- Posted December 19, 2013 by
Federal Way, Washington
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Sudoku Contest: Solve The World's Most Difficult Sudoku Puzzle, Hercules Visual Sudoku, for Prizes
The two sudoku puzzles were created especially for the contest by Maciek Jozefowicz, self-dubbed artist, designer, writer, explorer and part-time genius.
" I began by asking myself simple questions: What is a sudoku? Is it a numbers puzzle? Are the digits an integral part of the game or are the rules that make a sudoku, a sudoku?"
The conclusion that the creator of the Hercules Sudoku came to is that the sudoku is not about the numbers, it is about the rules. Any distinct graphic symbols can be used to create a sudoku. Numbers have been traditionally used because they are distinct graphic symbols. And 9 digits have been used because after the number 9, the numbers loose their distinctness. Thus the traditional sudoku puzzle has used a 9x9 grid.
The Hercules Sudoku puzzles use a 16x16 grid and use 16 distinct graphic symbols. The increase in size is one of the features that makes the Hercules Sudoku puzzles the World's Most Difficult Sudoku.
Another feature that make these sudoku difficult is the use of non-numerical symbols.
"Because the graphic symbols I created for the Hercules Sudoku don't have any 'meaning' associated with them, they are more difficult to keep track of," explains the artist, "They test the player's concentration."
The Hercules Sudoku require more visual attentiveness and focus. Even expert sudoku players find this sudoku more difficult because it takes them out of their "comfort zone".
The Hercules Sudoku puzzles are not the first sudoku puzzles created by the artist. He has created two books of sudoku puzzles, Visual Sudoku Puzzle Book and Visual Sudoku Kids Puzzle Book. Both books are published by Konokopia and will be available in January.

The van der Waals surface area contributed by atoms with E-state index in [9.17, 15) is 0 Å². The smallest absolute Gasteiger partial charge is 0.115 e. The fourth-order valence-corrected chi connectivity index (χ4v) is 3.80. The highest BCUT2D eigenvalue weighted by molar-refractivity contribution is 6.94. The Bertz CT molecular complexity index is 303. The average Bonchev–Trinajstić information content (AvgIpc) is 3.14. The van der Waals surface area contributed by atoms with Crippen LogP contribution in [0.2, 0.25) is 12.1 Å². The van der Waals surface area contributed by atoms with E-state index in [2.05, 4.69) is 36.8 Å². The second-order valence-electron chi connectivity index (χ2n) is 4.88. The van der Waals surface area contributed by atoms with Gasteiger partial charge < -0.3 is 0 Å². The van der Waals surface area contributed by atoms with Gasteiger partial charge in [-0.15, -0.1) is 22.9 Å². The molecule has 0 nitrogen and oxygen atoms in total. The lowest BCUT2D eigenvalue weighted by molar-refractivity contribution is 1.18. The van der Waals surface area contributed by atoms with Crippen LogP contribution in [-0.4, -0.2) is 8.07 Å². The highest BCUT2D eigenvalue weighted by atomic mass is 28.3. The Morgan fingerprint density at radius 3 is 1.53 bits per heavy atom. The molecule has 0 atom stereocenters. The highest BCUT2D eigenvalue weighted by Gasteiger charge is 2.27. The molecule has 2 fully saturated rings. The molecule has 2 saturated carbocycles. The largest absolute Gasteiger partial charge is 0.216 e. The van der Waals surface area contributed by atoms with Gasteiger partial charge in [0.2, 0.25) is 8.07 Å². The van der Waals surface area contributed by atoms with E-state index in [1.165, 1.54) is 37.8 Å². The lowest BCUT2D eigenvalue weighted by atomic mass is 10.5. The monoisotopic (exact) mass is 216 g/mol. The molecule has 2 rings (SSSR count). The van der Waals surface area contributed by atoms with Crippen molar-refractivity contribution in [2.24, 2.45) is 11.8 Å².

Like the Hercules Sudoku, the sudoku puzzles collected in the two books replace the numbers with other simple abstract graphic symbols.
"The reason why I am calling my sudoku puzzles Visual Sudoku is because they do not use digits, they use abstract graphic symbols. They are more visual, they are more visually attractive than traditional sudoku puzzles."
And because the Visual Sudoku puzzles are no longer tied to the use of numbers, the creator can vary the size of the grids from which to make the sudoku puzzles.
This flexibility is demonstrated in the Visual Sudoku Kids Puzzle Book. The collection of Visual Sudoku puzzles is organized in stages, from the beginner stage in which the sudoku puzzles use a 4x4 grid, to the master stage in which the sudoku puzzles use a 8x8 grid. Finally, bonus stage sudoku puzzles use a 10x10 grid.
The book was created to introduce children to the sudoku puzzle, specifically, and to pen-and-paper puzzles, in general. By using abstract symbols, the puzzles offer the added fun of drawing in the solutions and coloring the puzzles when done.
"Math is not associated with fun, but art is," says the artist, "math can also be intimidating to children who might like this puzzle but are turned off by the numbers. But associating the sudoku with art, I have made it more welcoming to children. And the challenge is the same."
Currently, Maciek is working on his fifth puzzle book, the Hercules Visual Sudoku Puzzle Book. This book will collect sudoku that use the 16x16 grid, like the two contest puzzles. The puzzles in the book will challenge even the most masterful sudoku players.
For more information about the books and the contest and to download the contest puzzles go to http://www.konokopia.com .